MONTGOMERY — A group of lawmakers who fought for expanded insurance coverage for children with autism said they weren’t invited to the Business Council of Alabama’s summer conference at Point Clear next month.

The BCA was an opponent of the autism coverage legislation that was approved overwhelmingly by lawmakers, calling it an Obama-style mandate on employers that would increase premiums.

Rep. Jim Patterson, R-Meridianville, sponsored the bill in the House. He said this is the first time he hasn’t been invited to the BCA’s summer conference since he was elected in 2010.

“It looks like I’m in pretty good company,” Patterson said today. He also said he’s always had a good relationship with the BCA.

“I have a very good voting record when it comes to business,” he said. But on the autism issue, he said he listened to people in his area.

“I’m more concerned about pleasing my district than I am any group in Montgomery,” he said.

The legislation, which goes into effect later this year, requires insurance plans at businesses with at least 51 employees to cover autism treatment, including applied behavioral analysis therapy, which focuses on improving speech, behavioral and social skills.

At multiple public hearings at the Statehouse earlier this year, parents begged lawmakers for help paying for the therapy that can cost more than $100 per hour. Some told of mortgaging their homes and possibly leaving the state to get the treatment.

The BCA and Blue Cross and Blue Shield of Alabama, along with some other business groups, spoke against the bill.

Government insurance plans, such as Medicaid and All-Kids, also would have to supply the coverage, but the requirement wouldn't kick in until late 2018.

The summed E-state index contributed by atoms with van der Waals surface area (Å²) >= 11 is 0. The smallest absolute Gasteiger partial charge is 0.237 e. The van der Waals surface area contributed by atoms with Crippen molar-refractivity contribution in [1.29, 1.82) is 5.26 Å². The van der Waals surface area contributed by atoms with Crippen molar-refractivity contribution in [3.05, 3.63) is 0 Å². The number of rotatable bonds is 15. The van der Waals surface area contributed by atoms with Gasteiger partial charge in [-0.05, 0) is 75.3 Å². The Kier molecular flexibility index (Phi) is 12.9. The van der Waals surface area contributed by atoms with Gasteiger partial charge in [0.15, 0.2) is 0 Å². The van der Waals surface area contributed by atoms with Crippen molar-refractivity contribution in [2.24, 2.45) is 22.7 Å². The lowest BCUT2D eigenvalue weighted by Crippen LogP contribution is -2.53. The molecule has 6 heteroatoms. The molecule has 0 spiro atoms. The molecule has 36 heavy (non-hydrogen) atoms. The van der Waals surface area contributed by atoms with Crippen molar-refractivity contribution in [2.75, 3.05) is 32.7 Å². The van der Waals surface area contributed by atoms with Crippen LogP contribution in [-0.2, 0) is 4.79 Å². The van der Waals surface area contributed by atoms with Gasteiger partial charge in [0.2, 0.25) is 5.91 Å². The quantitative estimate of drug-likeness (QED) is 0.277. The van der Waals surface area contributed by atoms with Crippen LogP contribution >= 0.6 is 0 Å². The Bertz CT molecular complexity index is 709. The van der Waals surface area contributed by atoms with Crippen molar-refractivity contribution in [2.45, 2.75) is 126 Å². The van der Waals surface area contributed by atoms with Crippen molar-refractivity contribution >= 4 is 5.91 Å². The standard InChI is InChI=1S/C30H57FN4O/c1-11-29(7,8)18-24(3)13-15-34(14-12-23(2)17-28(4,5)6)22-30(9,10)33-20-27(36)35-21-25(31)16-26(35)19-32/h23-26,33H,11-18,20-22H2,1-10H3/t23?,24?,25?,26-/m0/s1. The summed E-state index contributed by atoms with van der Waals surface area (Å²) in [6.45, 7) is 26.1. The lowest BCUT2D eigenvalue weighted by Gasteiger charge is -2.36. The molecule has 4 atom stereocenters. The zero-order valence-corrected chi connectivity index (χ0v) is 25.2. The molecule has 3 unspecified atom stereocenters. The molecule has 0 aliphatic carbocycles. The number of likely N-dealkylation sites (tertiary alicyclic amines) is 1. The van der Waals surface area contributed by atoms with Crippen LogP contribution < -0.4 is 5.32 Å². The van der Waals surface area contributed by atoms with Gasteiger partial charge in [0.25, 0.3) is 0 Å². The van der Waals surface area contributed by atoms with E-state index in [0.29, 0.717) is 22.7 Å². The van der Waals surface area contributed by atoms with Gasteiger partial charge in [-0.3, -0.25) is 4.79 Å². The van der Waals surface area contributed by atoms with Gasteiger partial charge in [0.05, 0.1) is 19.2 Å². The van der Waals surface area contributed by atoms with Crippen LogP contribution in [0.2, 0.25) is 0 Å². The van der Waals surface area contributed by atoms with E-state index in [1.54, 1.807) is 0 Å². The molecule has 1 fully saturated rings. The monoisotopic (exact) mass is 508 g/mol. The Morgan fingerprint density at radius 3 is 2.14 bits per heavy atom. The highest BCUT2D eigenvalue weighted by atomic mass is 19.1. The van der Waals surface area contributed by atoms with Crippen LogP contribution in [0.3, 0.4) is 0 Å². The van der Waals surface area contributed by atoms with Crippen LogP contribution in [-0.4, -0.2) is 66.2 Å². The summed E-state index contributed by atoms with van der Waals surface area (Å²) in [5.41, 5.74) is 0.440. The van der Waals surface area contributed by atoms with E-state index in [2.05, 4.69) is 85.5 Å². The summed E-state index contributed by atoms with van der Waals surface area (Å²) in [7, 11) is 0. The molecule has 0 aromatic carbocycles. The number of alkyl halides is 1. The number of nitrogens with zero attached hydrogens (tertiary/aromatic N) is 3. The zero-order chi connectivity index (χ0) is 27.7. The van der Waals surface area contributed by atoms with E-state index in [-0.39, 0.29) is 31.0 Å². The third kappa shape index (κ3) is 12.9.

Rep. Ed Henry, R-Hartselle, didn’t get an invite to the BCA event because, he said today, he beat up on Blue Cross over the autism bill.

“It doesn’t bother me,” Henry said. “I actually like being blackballed. It shows that I’m doing something right.”

In February, Sen. Cam Ward, R-Alabaster, received the BCA Business Champion Award. He said he’s been going to the BCA event for more than 20 years, since he was a congressional staff member.

He didn’t get invited this year.

“The only thing happened (between February and now) is that autism bill,” he said.

He said he was told by BCA staff that “they felt like it would not be good for me to be at their events.”

Ward is running for re-election next year but said he’s not too worried about possibly losing BCA’s support.

“If I were to lose the election because I supported children having access to autism insurance, that is a beating I would take any day,” he said.

The Alabama Political Reporter first reported a small group of lawmakers, including Sen. Bill Holtzclaw, R-Madison, weren’t invited to the event because of the autism bill. But the BCA denied that in a statement today.

“The implication that our guest list was developed solely on one issue is false, and anyone who writes that is promoting fake news,” BCA spokeswoman Nancy Hewston said. “One-hundred-and-thirty-three out of 137 lawmakers voted for this particular issue, and the vast majority of them will be attending this year’s conference. Let me be clear — no one was uninvited from this event. This year will mark the 30th year of this summer conference, and we are proud that this annual event has such widespread interest and appeal.”

Sen. Dick Brewbaker, R-Montgomery, said he and others simply were never invited. He said he wasn’t told why, but looking at the list it’s obvious.

“I don’t have any heartburn,” Brewbaker said. “It’s their event, so they can invite who they want to.”

mary.sell@TimesDaily.com. Twitter @DD_MarySell.

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